If your dog does not already have a microchip, you may want to consider getting them outfitted with one. The microchip is implanted just below the surface of the skin so that it cannot fall off or become faded like an ID tag, and it helps identify your dog in the event that they are separated from you.
Packing for Your Dog
There are various items that you should be sure to bring specifically for your dog. It is generally better to overpack than under pack.
Bring the Essentials
First, grab the essentials. The essentials will vary depending on your dog and their specific needs, but should include the following (at minimum):
- Dog bowls;
- Any necessary medication;
- Collars with ID tags;
- Waste bags.
Be sure to bring enough of everything, and bring double the amount of water and food that you need. Store water in growlers and bring food in sealed containers to keep animals away.
Get a First-Aid Kit
You may have a first-aid kit for humans, but you want to be sure to create a viable pet first-aid kid as well. The following pet first-aid supplies should be in your emergency kit:
- Veterinarian phone numbers;
- Animal poison control number (888-426-4435);
- Non-stick bandages;
- Adhesive tape;
- Milk of magnesia;
- Activated charcoal;
- Hydrogen peroxide;
- Digital thermometer;
- Portable stretcher.
Obtain Appropriate Safety Supplies
There are additional safety supplies that you should consider in certain areas. If you are going to be around water, you may want to bring a dog-specific life jacket. Be sure that the jacket fits properly. If the area has extremely rough terrain, or you will be in the snow, you may want to bring dog booties or paw protection to ensure that your pup’s feet are protected. Again, make sure that the booties fit prior to heading out.
Keeping Your Dog Safe at Camp
There are several best practices that people camping with their dogs should follow in order to keep their dog, themselves, wildlife, and other campers safe.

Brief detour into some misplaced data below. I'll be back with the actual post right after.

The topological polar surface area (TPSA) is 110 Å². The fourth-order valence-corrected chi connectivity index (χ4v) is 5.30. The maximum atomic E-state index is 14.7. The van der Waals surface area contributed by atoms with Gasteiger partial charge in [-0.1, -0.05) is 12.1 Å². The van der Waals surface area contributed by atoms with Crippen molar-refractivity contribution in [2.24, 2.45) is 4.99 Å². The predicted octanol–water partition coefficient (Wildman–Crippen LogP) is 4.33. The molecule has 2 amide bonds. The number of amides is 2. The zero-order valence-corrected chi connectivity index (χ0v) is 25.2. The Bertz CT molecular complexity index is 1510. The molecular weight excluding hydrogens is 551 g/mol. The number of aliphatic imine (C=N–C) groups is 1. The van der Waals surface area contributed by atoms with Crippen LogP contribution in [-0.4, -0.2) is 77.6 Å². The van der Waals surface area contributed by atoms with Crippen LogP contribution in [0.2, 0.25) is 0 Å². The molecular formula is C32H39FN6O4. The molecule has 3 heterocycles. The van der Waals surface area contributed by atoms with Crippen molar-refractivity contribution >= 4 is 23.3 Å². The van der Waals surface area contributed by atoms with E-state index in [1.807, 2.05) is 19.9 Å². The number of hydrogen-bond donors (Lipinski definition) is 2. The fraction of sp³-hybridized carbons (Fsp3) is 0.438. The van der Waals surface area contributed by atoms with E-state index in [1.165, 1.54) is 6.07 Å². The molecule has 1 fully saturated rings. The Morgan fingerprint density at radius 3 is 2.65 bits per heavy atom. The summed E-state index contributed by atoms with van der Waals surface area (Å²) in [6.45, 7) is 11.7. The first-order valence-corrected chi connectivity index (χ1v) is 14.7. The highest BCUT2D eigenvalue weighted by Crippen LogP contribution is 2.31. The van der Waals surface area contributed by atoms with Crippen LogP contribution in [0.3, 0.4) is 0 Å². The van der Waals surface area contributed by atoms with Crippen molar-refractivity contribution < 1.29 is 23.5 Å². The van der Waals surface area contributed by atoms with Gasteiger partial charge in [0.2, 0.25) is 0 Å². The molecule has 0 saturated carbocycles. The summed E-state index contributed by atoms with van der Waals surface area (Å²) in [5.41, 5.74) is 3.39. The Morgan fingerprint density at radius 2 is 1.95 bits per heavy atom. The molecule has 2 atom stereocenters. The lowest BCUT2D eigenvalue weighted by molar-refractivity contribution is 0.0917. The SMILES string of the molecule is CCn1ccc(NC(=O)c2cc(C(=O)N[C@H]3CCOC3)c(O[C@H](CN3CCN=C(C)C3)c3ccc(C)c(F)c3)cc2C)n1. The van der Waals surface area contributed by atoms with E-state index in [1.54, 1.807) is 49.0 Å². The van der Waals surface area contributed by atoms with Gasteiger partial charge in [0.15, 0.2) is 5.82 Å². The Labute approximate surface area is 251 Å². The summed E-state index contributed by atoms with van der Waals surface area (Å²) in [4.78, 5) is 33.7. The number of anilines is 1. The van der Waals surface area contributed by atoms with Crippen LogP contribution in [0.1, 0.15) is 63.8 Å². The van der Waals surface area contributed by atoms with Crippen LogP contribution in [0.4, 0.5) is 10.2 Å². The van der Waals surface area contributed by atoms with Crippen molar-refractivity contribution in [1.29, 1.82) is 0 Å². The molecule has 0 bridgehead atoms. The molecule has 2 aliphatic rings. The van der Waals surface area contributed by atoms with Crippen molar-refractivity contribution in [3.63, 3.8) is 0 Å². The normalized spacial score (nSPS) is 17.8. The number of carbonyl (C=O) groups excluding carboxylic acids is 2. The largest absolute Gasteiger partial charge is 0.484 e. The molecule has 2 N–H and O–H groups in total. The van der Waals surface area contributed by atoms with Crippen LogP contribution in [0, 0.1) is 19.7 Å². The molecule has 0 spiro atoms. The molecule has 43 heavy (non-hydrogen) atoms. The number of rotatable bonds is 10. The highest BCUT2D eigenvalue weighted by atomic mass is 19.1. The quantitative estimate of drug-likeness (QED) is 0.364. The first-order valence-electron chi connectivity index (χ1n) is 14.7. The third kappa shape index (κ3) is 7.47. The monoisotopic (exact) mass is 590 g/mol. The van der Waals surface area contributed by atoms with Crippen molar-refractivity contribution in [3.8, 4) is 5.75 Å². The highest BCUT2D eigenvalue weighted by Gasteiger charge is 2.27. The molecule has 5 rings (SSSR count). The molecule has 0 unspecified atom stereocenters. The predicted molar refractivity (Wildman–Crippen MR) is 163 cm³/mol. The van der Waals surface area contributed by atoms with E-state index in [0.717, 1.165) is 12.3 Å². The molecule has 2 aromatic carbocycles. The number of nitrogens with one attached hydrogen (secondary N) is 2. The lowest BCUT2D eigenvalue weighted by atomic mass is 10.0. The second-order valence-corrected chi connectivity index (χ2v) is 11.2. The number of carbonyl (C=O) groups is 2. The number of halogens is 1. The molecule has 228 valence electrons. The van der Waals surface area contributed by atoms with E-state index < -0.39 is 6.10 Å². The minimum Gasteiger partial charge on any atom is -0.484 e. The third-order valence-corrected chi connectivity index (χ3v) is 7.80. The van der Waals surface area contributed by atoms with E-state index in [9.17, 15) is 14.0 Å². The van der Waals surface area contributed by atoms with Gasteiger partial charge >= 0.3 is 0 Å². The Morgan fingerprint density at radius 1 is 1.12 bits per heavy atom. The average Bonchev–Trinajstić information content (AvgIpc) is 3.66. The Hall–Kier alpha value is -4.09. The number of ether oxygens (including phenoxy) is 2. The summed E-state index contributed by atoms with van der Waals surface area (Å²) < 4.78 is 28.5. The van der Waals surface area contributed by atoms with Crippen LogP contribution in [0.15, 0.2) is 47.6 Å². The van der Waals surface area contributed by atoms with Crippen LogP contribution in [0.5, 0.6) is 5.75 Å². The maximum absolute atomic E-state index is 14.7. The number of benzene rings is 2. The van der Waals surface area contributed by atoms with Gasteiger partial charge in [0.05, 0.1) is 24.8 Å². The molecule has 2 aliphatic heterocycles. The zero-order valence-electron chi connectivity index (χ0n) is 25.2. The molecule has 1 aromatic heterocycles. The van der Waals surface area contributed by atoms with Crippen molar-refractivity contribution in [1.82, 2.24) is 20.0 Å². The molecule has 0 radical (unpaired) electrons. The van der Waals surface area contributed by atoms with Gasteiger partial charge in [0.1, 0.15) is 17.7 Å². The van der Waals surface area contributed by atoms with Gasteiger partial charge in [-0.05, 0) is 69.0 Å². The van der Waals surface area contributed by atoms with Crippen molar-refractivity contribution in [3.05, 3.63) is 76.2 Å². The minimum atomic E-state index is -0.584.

Follow Local Regulations
You want to be sure to check what the local regulations are for dogs at the campsite. Most campgrounds want dogs to be on a leash and some areas are off-limits for dogs. If the campground has a website, look for any rules or regulations to follow. If you cannot find any, there may be some sort of signage at the campsite explaining the rules and regulations.
Keep Your Dog on a Leash
Even if your dog is trained well, it doesn’t mean that other dogs on the site are well-trained (let alone friendly). Keeping your dog on a leash keeps you in control in case of an unfortunate situation, like coming across wildlife or your pup getting spooked.
You want to be sure that your dog has access to clean water at all times. Staying hydrated is crucial to avoid dehydration. Always bring more water than you actually need — both for your pet and yourself. Using insulated mugs or bottles can be useful for keeping water cold for your pup to drink when camping in hotter weather.
Be Careful of Wildlife
Keep a close eye on your dog when you’re in areas that have wildlife present. This is for your pet’s safety and the safety of the wildlife alike. You and your pup are in their home, so you want to be respectful and courteous. Dogs can disrupt small wildlife like squirrels, rabbits, and birds, but they are at risk of injury or even death with predators and larger animals, such as bears.
Respect Other Campers
Some campers aren’t “dog people,” and others just want to be left alone. You should also consider that you may not be the only person camping with pets, and not all animals — or even all dogs — get along. Avoid letting your dog wander without your supervision and remember that the only way you are in complete control is by having your dog on a leash.
Lastly, remember to have fun with your dog while camping. Go on hikes, play in the water, and plan activities for you and your pup to do. Although you want to be prepared and safe, you also want to be sure to enjoy the time you are spending outdoors.